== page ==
- Twilio launched a marketing-automation product that will compete with Salesforce, Adobe, and Oracle.
- The tool’s advantage is that it analyzes customer behavior, the CEO of Twilio Segment told Insider.
- But analysts say challenging the established marketing-automation leaders won’t be easy.
About a year after Twilio acquired the data-analytics startup Segment for $3.2 billion, the cloud-communications company is gearing up to go after new customers and become a competitor to some of largest players in the software world: Salesforce, Adobe, and Oracle.
The company announced Twilio Engage, a tool to automate redundant marketing tasks, at its annual conference on Wednesday. It represents Twilio’s next phase, where it will grow beyond application programming interfaces and communications, an area where it dominates but has limited growth, Daniel Newman, a founding partner and principal analyst at Futurum Research, said.
Yet analysts say that even though Twilio, which has a $65 billion market cap, and Segment are both leaders in their respective markets, competing against the software giants who dominate in marketing automation won’t be easy.
Twilio’s challenge will be convincing customers of the value they can get from Twilio Engage that they can’t get from other products on the market, analysts say. While Adobe customers often use its marketing-automation platform with Twilio’s communications tools, Salesforce houses both marketing-automation and communications tools in one platform. That makes Salesforce the strongest competition to Twilio Engage on the market, Sheryl Kingstone, a 451 Research analyst, told Insider.
At the same time, Twilio and Segment partner with Salesforce, Adobe, and Oracle, and now compete against them, too. Such a competitive-cooperative dynamic is common in the cloud and cloud-software industry, analysts say, but makes things more difficult for Twilio as it goes up against those marketing-software leaders.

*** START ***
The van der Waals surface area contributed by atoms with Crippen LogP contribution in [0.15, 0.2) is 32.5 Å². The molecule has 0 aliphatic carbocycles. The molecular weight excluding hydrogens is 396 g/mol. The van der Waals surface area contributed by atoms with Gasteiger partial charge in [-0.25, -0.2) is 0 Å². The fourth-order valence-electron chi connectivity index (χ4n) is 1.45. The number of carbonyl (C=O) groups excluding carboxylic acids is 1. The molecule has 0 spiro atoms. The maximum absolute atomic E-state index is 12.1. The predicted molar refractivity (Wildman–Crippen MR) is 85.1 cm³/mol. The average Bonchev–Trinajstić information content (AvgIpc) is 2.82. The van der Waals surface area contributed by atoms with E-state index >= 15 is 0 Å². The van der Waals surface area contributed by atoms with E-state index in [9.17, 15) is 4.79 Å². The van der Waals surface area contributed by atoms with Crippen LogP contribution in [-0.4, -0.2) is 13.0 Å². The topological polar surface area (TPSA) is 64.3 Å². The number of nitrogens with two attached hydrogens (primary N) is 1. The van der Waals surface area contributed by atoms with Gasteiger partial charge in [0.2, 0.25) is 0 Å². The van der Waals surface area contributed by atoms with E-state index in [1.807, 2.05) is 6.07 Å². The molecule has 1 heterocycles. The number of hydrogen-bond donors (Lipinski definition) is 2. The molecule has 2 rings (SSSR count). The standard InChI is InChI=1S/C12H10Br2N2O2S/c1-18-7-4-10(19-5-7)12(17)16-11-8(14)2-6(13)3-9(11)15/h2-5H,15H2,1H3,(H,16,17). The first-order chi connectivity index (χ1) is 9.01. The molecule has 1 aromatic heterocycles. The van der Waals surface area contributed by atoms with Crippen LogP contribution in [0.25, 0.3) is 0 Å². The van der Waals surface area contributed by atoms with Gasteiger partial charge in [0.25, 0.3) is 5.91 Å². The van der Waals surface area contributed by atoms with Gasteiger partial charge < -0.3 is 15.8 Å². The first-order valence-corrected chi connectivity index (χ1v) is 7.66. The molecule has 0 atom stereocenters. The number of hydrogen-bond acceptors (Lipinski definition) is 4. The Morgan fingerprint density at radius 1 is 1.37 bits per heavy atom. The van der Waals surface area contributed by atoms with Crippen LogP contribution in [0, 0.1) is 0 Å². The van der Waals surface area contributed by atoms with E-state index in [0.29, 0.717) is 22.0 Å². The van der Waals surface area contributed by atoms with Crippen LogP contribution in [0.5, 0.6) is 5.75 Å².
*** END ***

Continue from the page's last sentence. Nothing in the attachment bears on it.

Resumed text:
Peter Reinhardt, Segment’s cofounder and the CEO of Twilio Segment, told Insider that Twilio Engage was the first “post-acquisition evolution” of Twilio and Segment’s vision. The combination of their two products, particularly Segment’s customer data, is what gives Twilio Engage an edge over its competitors, he said.
“Most of these legacy marketing clouds are extremely limited on the times and volume and types of data that they can receive,” Reinhardt said.
Specifically, the competitors tend to ingest customer-demographic data like name, location, and interests, but Segment also includes behavioral data like product views and checkout status, he said. According to Reinhardt, that’s the information that companies who sell to consumers really want.
Twilio Engage is also modeling itself after Amazon, Google, and Facebook, and not the marketing tools of its competitors, Reinhardt said.
“The thing that those companies got right is actually very deep data infrastructure that was very complex and difficult to build,” he said.
Newman, the Futurum analyst, added that Twilio’s competitive advantage would also come from its robust developer community: While low-code and plug-in tools can work sometimes, developers are crucial to getting the type of customer data that marketers want.
But Twilio’s goals extend beyond just marketing data. The company says it plans to combine Twilio Flex, its customer contact center, Twilio Frontline, its mobile app that connects customers with salespeople and account managers, and Twilio Engage into a single “customer engagement platform.”
“Each of those is solving service, sales, marketing, and so you can kind of see the arc for where we’re going here, in terms of building the next layer up,” Reinhardt said.